Fab 5 Videos

   By Tina McCardell
   “Breakfast at Tiffany’s”
     This movie isn’t about a girl named Tiffany who had people over for breakfast. This is about Holly Go lightly, a 1960’s New York playgirl on the prowl for a brazilionaire to marry.
     You may think that this type of movie isn’t for the liberated female, but then again, you would be surprised.
     “Breakfast at Tiffany’s” is a classic and not just for the introduction of the little black dress and the “Audrey Hepburn” look but because the guy does get the girl at the end. Even if it doesn’t seem like it at the time, this is my favorite type of movie.

   “Desperado”      The Desperado is an ex-mariachi player who is hunting for the drug lord who had him maimed and his girlfriend killed.
     This may seem like a serious movie, but irony has the overwhelming quality to make me laugh, for example, when Steve Buschemi asks Cheech Marin for a clean glass, Marin dumps the beer from the dirty glass into a clean one.

     You have to get over the valley girl, “Like I’m an air head” accent before you can appreciate this movie, which was based on a Jane Austin story (Emma.).
     Cher, (Alicia Silverstone) is a popular girl who feels that it is her duty to help others who haven’t seen the light of the ways of fashion and love.
     With a girl who thinks that mirrors lie, but Polaroids don’t, you can just guess how her skills in match-making and makeover works out.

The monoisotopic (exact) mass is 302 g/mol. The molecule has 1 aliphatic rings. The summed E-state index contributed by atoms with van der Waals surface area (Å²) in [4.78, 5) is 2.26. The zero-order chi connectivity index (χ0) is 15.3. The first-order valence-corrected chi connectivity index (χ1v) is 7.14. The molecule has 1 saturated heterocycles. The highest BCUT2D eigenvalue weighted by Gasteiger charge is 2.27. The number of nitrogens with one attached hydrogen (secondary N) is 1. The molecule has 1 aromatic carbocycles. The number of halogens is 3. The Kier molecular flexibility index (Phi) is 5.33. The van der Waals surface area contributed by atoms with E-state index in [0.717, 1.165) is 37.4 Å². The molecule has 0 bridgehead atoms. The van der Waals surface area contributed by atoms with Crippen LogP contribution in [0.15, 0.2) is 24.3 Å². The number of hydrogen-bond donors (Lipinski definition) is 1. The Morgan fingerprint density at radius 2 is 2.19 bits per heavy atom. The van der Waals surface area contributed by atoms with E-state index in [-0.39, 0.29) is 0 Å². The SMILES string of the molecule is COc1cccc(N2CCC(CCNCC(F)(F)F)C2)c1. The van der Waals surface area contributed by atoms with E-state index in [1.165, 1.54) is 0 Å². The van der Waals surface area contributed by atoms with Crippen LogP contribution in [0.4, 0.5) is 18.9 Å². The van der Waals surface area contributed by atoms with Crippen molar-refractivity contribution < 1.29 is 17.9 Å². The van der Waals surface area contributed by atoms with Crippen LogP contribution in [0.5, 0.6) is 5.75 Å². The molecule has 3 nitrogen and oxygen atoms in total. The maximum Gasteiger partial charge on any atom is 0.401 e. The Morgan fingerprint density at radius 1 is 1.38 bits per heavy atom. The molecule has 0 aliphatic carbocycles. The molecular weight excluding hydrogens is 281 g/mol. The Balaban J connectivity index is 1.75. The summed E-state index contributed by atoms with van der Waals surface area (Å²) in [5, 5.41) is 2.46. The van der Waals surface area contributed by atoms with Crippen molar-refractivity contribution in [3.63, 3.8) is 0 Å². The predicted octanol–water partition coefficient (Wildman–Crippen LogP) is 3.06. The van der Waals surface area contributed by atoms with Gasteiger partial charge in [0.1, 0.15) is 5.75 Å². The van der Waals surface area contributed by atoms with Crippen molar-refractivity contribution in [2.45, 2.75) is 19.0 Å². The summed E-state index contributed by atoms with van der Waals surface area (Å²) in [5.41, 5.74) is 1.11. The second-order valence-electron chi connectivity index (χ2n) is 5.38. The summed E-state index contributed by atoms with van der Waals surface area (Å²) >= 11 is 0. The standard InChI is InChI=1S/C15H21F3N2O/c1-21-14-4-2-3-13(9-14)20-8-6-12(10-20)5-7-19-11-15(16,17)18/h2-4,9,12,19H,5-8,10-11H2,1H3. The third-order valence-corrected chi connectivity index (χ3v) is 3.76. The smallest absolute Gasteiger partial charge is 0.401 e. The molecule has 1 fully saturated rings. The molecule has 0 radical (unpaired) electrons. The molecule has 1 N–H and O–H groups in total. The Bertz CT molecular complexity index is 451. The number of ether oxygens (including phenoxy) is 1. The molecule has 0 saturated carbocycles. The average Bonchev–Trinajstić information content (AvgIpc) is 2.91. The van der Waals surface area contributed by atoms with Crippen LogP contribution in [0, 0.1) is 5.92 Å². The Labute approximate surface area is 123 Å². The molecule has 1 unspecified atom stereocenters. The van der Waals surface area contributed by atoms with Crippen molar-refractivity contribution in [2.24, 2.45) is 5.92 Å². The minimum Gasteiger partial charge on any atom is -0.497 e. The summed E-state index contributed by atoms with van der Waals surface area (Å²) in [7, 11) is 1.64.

How would you like to be an adult who plays with toys all day? That’s what Robin Williams does in this movie
     He is a middle age child who has to “grow up” to defeat his ruthless uncle for control of the family business.
     It is interesting just to see how toys are adapted from little kids to adults. It’s sentimental but at the same time hilarious.

   “Forrest Gump”
     “My name is Forrest, Forrest Gump.” Everyone has heard that line at least once, along with “Life is like a box of chocolates.”
     Tom Hanks uses diversity to portray a man that isn’t that bright, but has a whole lot of heart.
     This movie shows the devotion one man has for his friends and his family through the years.
     Despite his limitations, he prospered in the world rather than became a witless wonder.

As first printed in the April 6, 2000 edition of The Snapper all copyrights apply

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